The word "Alalu" borrowed from Semitic mythology and is a compound word made up of the Semitic definite article "Al" and the Semitic supreme deity "Alu." The "u" at the end of the word is a termination to denote a grammatical inflection. Thus, "Alalu" may also occur as "Alali" or "Alala" depending on the position of the word in the sentence. He was identified by the Greeks as Hypsistos. He was also called Alalus
Alalu was a primeval deity of the Hurrian mythology. After nine years of reign, Alalu was defeated by his son Anu. Anuʻs son Kumarbi also defeated his father, and his son Teshub defeated him, too.
Alalu fled to the underworld.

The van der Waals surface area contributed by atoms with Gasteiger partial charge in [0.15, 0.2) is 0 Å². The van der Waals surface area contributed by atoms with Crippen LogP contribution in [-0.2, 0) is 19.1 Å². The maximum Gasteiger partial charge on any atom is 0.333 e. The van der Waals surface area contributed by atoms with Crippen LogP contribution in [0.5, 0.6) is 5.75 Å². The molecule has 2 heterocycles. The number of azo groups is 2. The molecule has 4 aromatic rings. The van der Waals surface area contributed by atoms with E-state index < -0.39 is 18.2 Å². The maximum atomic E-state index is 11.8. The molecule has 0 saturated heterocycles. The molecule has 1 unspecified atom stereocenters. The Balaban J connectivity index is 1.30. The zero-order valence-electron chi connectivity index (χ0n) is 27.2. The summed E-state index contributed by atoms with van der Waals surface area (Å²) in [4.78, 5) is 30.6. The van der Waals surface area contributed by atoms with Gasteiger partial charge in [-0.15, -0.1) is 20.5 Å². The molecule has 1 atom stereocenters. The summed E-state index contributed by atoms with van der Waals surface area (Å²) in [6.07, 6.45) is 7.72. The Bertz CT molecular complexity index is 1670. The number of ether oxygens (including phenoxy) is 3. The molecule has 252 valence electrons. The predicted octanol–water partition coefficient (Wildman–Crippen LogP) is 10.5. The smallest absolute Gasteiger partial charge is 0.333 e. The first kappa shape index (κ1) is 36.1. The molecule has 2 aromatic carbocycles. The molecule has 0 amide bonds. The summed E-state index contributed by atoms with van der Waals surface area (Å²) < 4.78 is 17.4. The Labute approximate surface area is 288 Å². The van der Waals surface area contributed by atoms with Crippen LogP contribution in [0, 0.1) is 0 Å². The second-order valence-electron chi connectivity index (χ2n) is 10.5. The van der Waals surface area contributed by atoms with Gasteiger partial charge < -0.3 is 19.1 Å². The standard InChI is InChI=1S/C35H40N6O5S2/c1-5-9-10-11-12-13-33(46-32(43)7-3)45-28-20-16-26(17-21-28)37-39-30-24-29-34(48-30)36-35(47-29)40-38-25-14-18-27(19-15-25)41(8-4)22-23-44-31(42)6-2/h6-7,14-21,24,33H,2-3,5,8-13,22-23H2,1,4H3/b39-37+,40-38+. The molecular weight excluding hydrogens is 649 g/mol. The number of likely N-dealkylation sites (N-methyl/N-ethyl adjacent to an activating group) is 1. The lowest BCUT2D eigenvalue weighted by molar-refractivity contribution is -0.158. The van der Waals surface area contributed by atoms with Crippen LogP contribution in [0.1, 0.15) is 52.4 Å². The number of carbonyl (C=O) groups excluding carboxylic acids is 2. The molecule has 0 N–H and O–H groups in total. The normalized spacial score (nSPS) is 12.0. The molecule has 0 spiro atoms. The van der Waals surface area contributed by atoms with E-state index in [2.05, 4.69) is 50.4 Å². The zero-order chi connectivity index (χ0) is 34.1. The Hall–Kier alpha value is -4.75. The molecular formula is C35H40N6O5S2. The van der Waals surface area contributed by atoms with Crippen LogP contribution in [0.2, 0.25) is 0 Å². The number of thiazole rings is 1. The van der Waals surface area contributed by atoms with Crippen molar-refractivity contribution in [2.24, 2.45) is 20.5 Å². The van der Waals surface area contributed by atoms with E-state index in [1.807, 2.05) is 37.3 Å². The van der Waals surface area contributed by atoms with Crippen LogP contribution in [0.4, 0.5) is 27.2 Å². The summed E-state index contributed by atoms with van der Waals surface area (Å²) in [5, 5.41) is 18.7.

Family tree of Alalu
- Sabatino Moscati, Face of the Ancient Orient, 2001. Page 174. "The first, called 'Kingship in Heaven', tells how this kingship passes from Alalu to Anu... was king in heaven, Alalu was seated on the throne and the mighty Anu, first among the gods..."
- Moscatti, Sabatino (1968), The World of the Phoenicians (Phoenix Giant).
- Ribichini, Sergio: Beliefs and Religious Life Maoscati Sabatino (1997), The Phoenicians (Rissoli)
- Leick, Gwendolyn. Dictionary of Ancient Near Eastern Mythology. Routledge: 1998. p. 106.
- Hopkins, David, ed. Across the Anatolian Plateau: Readings in the Archaeology of Ancient Turkey. American Schools of Oriental Research: 2001. pg. 112.
- M.L. West, Hesiod Theogony (1966:18-31; G.S. Kirk, Myth: Its Meaning and Function in Ancient and Other Cultures (Berkeley and Los Angeles, 1970:214-20.